A Punch Of Late Winter Weather Means Diminished Drought Across The Northwest
According to a new federal drought monitor map, the long-running dry spell finally looks to be over in most of the Northwest.
The Washington and Oregon drought monitor maps have largely lost their orange and brown color coding — indicating more severe drought conditions. Heavy snows and precipitation in February and early March have made up the difference. That’s good news for ranchers, irrigators, river rafters and salmon.
Still, not all areas are seeing the benefits.
In north-central Washington’s Okanogan County, there’s still a splotch of tan on the map — meaning moderate drought. And the surrounding counties are still dry, along with the very southern and central part of the state.
Oregon is even drier — “abnormally” dry almost everywhere. With large swaths of moderate drought. And most of Deschutes County is still in severe drought. Still, that’s an improvement, and water managers are hoping the deep snowpack will melt out slowly.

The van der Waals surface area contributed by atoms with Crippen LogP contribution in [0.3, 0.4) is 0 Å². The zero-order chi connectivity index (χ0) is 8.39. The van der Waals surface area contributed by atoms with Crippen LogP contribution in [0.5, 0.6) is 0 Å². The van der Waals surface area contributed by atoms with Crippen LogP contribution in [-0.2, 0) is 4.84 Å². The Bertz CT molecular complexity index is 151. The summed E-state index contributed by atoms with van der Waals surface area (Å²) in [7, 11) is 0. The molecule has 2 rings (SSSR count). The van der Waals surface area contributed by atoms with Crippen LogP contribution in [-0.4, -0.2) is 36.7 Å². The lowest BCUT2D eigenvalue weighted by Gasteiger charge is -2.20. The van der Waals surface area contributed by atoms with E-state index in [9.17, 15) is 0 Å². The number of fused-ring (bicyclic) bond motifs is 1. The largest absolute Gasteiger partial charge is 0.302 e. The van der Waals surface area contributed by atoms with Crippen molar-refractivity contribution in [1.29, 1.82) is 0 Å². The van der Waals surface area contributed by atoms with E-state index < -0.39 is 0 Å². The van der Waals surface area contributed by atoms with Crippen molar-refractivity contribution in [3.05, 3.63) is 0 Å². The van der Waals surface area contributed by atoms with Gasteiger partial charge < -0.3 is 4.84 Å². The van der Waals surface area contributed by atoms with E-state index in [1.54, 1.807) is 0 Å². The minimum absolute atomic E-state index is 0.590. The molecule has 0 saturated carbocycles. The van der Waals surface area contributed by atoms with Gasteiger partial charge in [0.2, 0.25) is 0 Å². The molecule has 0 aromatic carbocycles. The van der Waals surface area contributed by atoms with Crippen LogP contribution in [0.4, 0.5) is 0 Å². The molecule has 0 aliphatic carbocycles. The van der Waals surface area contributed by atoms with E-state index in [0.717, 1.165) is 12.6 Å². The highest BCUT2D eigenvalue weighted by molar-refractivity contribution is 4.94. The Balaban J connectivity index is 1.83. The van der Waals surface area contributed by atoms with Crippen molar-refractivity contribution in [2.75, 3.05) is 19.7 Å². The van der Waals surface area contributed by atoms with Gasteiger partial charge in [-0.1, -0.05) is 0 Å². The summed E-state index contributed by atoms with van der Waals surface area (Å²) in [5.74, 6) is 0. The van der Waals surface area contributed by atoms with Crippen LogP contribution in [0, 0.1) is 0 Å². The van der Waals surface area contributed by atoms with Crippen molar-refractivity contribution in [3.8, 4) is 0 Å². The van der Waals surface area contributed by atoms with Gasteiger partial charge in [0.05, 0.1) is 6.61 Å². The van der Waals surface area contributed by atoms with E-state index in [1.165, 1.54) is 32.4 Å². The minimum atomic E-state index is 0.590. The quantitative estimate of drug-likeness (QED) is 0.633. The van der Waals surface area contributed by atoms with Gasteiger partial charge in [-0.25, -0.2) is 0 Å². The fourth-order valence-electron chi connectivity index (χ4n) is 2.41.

Smaller, faster-melting snowpack could deplete water supplies, increase wildfire risk and invite invasive species. The Cascades might reach that point earlier. Continue Reading Cascade Snowpack More Vulnerable To Climate Change Than Inland Neighbors, Study Suggests
With about a month left in winter, Washington’s mountain snowpack is close to or above normal levels. Idaho’s situation is a mixed bag. Continue Reading On The Back-End Of Winter, Washington Snowpack Is Generally Normal, With Idaho A Mixed Bag
For much of the Northwest, snowpack is above normal. That’s a good sign this time of year, when snowpack usually reaches its peak. Having enough snowpack is critical for spring and summer runoff that will supply water for irrigation and salmon runs. But that doesn’t mean everywhere has that much snow. Continue Reading Water, Water (Most) Everywhere, As Northwest Snowpack Is Good. But Some Areas Are Low